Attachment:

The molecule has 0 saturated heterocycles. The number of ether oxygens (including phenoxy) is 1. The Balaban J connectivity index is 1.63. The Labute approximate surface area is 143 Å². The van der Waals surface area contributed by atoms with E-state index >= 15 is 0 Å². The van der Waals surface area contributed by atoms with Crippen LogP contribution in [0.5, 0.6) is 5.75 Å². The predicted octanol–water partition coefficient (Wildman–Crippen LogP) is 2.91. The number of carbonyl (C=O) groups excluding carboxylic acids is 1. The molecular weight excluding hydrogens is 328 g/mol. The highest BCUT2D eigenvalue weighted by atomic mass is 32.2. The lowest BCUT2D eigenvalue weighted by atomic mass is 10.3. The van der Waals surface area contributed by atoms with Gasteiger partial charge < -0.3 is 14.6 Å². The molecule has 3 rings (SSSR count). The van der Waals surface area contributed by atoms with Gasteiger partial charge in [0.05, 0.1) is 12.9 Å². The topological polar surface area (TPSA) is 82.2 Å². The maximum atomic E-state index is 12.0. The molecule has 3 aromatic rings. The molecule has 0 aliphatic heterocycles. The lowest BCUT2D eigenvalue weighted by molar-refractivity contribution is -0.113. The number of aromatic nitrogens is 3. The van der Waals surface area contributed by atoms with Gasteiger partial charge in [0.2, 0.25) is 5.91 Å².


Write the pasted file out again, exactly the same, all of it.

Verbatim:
The molecule has 0 saturated heterocycles. The number of ether oxygens (including phenoxy) is 1. The Balaban J connectivity index is 1.63. The Labute approximate surface area is 143 Å². The van der Waals surface area contributed by atoms with E-state index >= 15 is 0 Å². The van der Waals surface area contributed by atoms with Crippen LogP contribution in [0.5, 0.6) is 5.75 Å². The predicted octanol–water partition coefficient (Wildman–Crippen LogP) is 2.91. The number of carbonyl (C=O) groups excluding carboxylic acids is 1. The molecular weight excluding hydrogens is 328 g/mol. The highest BCUT2D eigenvalue weighted by atomic mass is 32.2. The lowest BCUT2D eigenvalue weighted by atomic mass is 10.3. The van der Waals surface area contributed by atoms with Gasteiger partial charge < -0.3 is 14.6 Å². The molecule has 3 rings (SSSR count). The van der Waals surface area contributed by atoms with Gasteiger partial charge in [0.05, 0.1) is 12.9 Å². The topological polar surface area (TPSA) is 82.2 Å². The maximum atomic E-state index is 12.0. The molecule has 3 aromatic rings. The molecule has 0 aliphatic heterocycles. The lowest BCUT2D eigenvalue weighted by molar-refractivity contribution is -0.113. The number of aromatic nitrogens is 3. The van der Waals surface area contributed by atoms with Gasteiger partial charge in [0.2, 0.25) is 5.91 Å².